William F. O'Brien
Special to The Sun
OKLA. CITY —
“The Legacy of a Camera Toting Huckster,” was the headline for an article that appeared in a recent edition of the Sunday New York Times. That article dealt with Melton Barker, a Texas filmmaker who spent decades traveling through several states, including Oklahoma, where he would make a movie titled “The Kidnappers’ Foil” that involved the kidnapping of a young girl and her subsequent rescue by a group of young children. It ended with the children singing and dancing. The film was about 20 minutes in length.
The article detailed how Barker would make a deal with a local theater to show the movie prior to his arrival, and also would place an advertisement in a local paper that would say that a movie would be made and later shown there, and for a small fee parents could have their children be in the film. The Texas Archive of the Moving Image website contains a page devoted to Barker, which documents how from the 1930s until his death in 1977 he was on the road making his films in Texas, Oklahoma, Missouri, North Carolina and South Carolina among other states. He also operated several restaurants and theaters during times when he was not traveling.
While Barker made the film hundreds of times, fewer than 20 versions have been found. The filmmaker would arrive with a small crew hat included a cameraman, two adult actors and a sound man, and parents were happy to pay several dollars to have their children appear in a movie that would be shown locally. The Texas Archive website includes a map that shows the places where Barker was known to have made movies, and they include the Oklahoma communities of Oklahoma City, Ada, Anadarko, Guthrie and Shawnee.
The film he made in Shawnee was discovered several years ago when the downtown Hornbeck Theater in that town was being renovated, and is now featured on the Oklahoma Historical Center’s website that details the making of movies in the state. In 2012 the Library of Congress added “The Kidnapper’s Foil” to its list of culturally and historically significant American movies.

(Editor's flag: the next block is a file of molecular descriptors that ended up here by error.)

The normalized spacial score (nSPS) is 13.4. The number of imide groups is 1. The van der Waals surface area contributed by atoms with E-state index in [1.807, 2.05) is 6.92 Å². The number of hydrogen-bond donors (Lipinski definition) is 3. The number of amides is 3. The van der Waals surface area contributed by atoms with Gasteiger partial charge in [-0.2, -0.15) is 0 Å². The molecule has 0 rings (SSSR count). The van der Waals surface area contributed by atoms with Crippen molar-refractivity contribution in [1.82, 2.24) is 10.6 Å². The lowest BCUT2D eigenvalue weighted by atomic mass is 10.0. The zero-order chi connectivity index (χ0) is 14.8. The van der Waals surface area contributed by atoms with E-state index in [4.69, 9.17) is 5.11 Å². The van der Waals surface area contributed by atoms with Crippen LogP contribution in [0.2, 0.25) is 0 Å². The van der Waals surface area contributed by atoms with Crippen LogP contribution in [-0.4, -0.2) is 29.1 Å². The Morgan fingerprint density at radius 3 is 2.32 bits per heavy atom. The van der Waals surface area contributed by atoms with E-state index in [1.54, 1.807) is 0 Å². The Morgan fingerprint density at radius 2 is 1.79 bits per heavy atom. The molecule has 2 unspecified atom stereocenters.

University of Texas Film Historian Caroline Frick has done a considerable amount of research on Barker, and she has concluded that he was much more than a huckster armed with a camera. In an article that appeared in “The Moving Image,” which is published by the University of Minnesota Press, titled “Jackrabbit Genius Melton Barker, Itinerant Films and Creating Locality,” Frick describes how Barker was part of a tradition of itinerant filmmaking that was as old as the film industry itself but it has not received the attention of film historians that it deserves. She credits Barker and other traveling movie makers for bringing the magic of the film-making process to communities far from Hollywood. She also notes how their films captured the speech patterns of the places where they were made and included genuine locales that were not part of films made in Hollywood.
The film historian details that the showing of those movies in places where they were made and their presence on the Internet has resulted in local efforts to preserve and restore some of the structures that were featured in them. And the Internet site devoted to Barker includes emails from many people who were in his movies who write of the thrill of seeing themselves in a movie in a theater in their hometown. Frick believes that many versions of “The Kidnapper’s Foil” may be located in unused theaters and other places where films were stored and are waiting to be found.
WILLIAM F. O’BRIEN is an Oklahoma City attorney.